• Globalization’s false sins

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    ROBERT J. SAMUELSON

    WASHINGTON: Globalization has gotten a bad rap. The Trump White House associates it with all manner of economic evil, especially job loss. The administration has made undoing the damage a central part of its economic strategy. This will almost certainly fail and disappoint, because globalization’s ill-effects have been wildly exaggerated.

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    A new report shows why. It comes from the Peterson Institute for International Economics, a think tank. Granted, Peterson is widely known for its pro-trade views, so its support for globalization is no surprise. Still, it gives both sides of the story, and the numbers speak for themselves.

    The report (“The Payoff to America from Globalization: A Fresh Look with a Focus on Costs to Workers” by Gary Hufbauer and Zhiyao “Lucy” Lu) makes three main points.

    First, trade has contributed substantially to the rise of American living standards since World War II. The report estimates those gains at $2.1 trillion on an annual basis, which was about 11 percent of the $18.5 trillion economy in 2016. Put differently, slightly more than one-tenth of what we produce and consume comes from trade’s cumulative benefits.

    We enjoy these benefits in many ways. Imports are often cheaper than US products. Think clothes, shoes, consumer electronics. Trade especially aids lower-income households whose budgets are weighted toward manufactured products, where price declines have been steep. Foreign competition and technology also force US firms to lower costs and improve reliability. Cars are an excellent example. Toyota has made GM vehicles better. Finally, exports create jobs and economies of scale for US firms.

    Second, the job loss caused by trade is modest in a labor market of 160 million workers. Recall: In recent years, the economy added about 200,000 jobs per month. By contrast, the Peterson study estimates that from 2001 to 2016, imports displaced 312,500 jobs per year. Even this overstates the impact, because it ignores exports. In the same years, they boosted jobs by 156,250 annually, offsetting half the job loss.

    None of this means that job loss isn’t a serious problem. It obviously hurts some workers and communities. A labor department study of workers displaced from 2013 to 2015 found that only two-thirds were re-employed by early 2016. Of the re-employed, nearly half had wages lower than at their previous job. Still, trade is only a small part of overall job displacement, no more than 10 percent, says the study. Other causes include automation, technological obsolescence and recessions.

    Third, the benefits from expanded trade significantly outweigh the costs from job displacement—lost wages and prolonged unemployment. Since 2003, benefits have exceeded costs by about 5 to 1, the study estimates. The ratio is about 50 to 1 since World War 2. Large gains from trade liberalization—cutting tariffs and eliminating quotas—were easier to achieve in the first postwar decades, when protectionism was widespread.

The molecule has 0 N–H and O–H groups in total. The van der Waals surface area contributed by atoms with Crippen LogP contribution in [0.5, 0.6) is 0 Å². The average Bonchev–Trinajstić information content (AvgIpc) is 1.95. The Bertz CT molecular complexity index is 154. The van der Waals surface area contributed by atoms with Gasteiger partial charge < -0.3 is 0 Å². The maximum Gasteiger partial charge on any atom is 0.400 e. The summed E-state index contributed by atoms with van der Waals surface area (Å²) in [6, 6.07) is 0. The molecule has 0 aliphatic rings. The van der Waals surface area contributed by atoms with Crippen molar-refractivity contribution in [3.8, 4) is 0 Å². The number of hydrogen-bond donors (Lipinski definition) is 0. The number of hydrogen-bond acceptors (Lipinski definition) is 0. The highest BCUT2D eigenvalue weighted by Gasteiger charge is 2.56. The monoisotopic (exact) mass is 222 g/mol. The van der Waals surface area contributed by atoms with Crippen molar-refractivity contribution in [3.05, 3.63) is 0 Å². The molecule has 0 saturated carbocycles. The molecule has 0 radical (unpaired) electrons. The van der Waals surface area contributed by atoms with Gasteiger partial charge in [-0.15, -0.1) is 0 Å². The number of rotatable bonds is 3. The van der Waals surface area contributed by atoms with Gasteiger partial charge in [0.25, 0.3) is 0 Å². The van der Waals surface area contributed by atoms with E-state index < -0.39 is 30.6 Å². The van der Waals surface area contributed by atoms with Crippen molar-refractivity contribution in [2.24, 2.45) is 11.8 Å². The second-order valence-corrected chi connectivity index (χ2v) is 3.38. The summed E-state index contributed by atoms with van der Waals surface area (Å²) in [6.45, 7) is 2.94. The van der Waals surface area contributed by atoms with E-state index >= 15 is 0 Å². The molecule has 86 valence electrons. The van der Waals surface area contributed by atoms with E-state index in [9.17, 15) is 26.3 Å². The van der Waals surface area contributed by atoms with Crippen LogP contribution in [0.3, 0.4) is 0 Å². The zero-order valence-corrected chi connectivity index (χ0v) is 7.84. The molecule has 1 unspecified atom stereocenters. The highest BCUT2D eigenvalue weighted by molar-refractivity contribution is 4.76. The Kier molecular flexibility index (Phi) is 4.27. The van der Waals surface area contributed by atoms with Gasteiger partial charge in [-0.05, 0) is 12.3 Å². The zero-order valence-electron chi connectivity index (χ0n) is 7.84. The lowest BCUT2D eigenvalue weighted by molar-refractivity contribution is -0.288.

Despite this, Hufbauer and Lu argue that more trade liberalization is possible and would raise living standards. Average global tariffs on manufactured goods are 5.6 percent. Services (say, architectural and legal services) are heavily protected. But more liberalization isn’t likely. Trump is doing the opposite. He withdrew from the Trans-Pacific Partnership (TPP) negotiated by the Obama administration and slapped a 20 percent tariff on Canadian lumber.

    Economics and politics are at loggerheads. Trade’s economic benefits occur slowly over long periods. Gains in any one year are small and are spread among millions of consumers, who may not notice their good fortune.

    Support is diffuse. Meanwhile, as the late economist Mancur Olson pointed out, the pain of lost jobs is concentrated. The dis-employed workers, standing before their shuttered factories, command our sympathy. They put a human face on a cold and impersonal process.

    Politically, globalization shifts blame abroad. Foreigners—their exports, subsidies, exchange rates or whatever—are the villains. We are the victims. Little wonder that Trump has found anti-globalization an irresistible pitch. So have many others. Yet, this has created a dilemma for trade policy: What’s good politics is bad economics, and vice versa.

    It is not that the United States has no legitimate trade gripes. China is the biggest, and Trump—like his predecessors—has yet to find a way to discipline its trade abuses. But this frustration should not indict the entire trading system. The fact that we have chronic trade deficits reflects the dollar’s role as the main global currency. The demand for dollars props up its exchange rate, making US exports costlier and US imports cheaper.

    We can’t roll back globalization’s trade effects, because the enabling technologies (containerization, fiber-optic cables, air freight and the Internet) cannot be repealed. But attempting the impossible could backfire.

    Protectionist policies by governments could reduce economic growth, because companies will delay new investments if they don’t know where and how they can sell. (c) 2017, Washington Post Writers Group

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